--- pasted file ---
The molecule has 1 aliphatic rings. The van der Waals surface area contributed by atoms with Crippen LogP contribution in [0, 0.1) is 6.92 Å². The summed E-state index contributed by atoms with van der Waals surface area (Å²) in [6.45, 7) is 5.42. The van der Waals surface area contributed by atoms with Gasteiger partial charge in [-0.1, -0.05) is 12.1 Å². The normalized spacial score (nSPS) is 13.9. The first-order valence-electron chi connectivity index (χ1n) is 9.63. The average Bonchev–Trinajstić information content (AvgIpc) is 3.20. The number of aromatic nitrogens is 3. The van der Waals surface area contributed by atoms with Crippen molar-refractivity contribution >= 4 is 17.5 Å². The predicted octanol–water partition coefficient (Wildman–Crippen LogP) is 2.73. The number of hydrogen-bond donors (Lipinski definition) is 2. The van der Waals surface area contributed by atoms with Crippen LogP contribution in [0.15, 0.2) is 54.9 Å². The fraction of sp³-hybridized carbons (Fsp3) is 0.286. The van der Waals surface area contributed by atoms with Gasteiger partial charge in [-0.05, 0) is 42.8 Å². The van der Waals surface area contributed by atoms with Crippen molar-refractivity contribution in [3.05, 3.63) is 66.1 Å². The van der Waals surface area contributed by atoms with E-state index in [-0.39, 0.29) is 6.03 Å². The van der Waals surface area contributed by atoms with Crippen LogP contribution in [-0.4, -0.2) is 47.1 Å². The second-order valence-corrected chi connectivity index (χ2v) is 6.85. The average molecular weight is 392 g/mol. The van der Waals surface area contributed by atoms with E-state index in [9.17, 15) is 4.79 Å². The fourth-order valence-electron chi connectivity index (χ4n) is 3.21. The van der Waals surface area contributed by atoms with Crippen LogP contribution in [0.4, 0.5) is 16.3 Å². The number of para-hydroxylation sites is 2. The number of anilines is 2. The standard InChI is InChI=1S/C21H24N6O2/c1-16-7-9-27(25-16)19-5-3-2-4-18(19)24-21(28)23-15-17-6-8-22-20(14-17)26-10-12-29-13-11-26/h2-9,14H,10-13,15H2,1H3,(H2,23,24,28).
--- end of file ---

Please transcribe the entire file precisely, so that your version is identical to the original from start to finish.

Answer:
The molecule has 1 aliphatic rings. The van der Waals surface area contributed by atoms with Crippen LogP contribution in [0, 0.1) is 6.92 Å². The summed E-state index contributed by atoms with van der Waals surface area (Å²) in [6.45, 7) is 5.42. The van der Waals surface area contributed by atoms with Gasteiger partial charge in [-0.1, -0.05) is 12.1 Å². The normalized spacial score (nSPS) is 13.9. The first-order valence-electron chi connectivity index (χ1n) is 9.63. The average Bonchev–Trinajstić information content (AvgIpc) is 3.20. The number of aromatic nitrogens is 3. The van der Waals surface area contributed by atoms with Crippen molar-refractivity contribution >= 4 is 17.5 Å². The predicted octanol–water partition coefficient (Wildman–Crippen LogP) is 2.73. The number of hydrogen-bond donors (Lipinski definition) is 2. The van der Waals surface area contributed by atoms with Crippen LogP contribution in [0.15, 0.2) is 54.9 Å². The fraction of sp³-hybridized carbons (Fsp3) is 0.286. The van der Waals surface area contributed by atoms with Gasteiger partial charge in [-0.05, 0) is 42.8 Å². The van der Waals surface area contributed by atoms with Crippen molar-refractivity contribution in [3.05, 3.63) is 66.1 Å². The van der Waals surface area contributed by atoms with E-state index in [-0.39, 0.29) is 6.03 Å². The van der Waals surface area contributed by atoms with Crippen LogP contribution in [-0.4, -0.2) is 47.1 Å². The second-order valence-corrected chi connectivity index (χ2v) is 6.85. The average molecular weight is 392 g/mol. The van der Waals surface area contributed by atoms with E-state index in [9.17, 15) is 4.79 Å². The fourth-order valence-electron chi connectivity index (χ4n) is 3.21. The van der Waals surface area contributed by atoms with Crippen LogP contribution in [0.4, 0.5) is 16.3 Å². The number of para-hydroxylation sites is 2. The number of anilines is 2. The standard InChI is InChI=1S/C21H24N6O2/c1-16-7-9-27(25-16)19-5-3-2-4-18(19)24-21(28)23-15-17-6-8-22-20(14-17)26-10-12-29-13-11-26/h2-9,14H,10-13,15H2,1H3,(H2,23,24,28).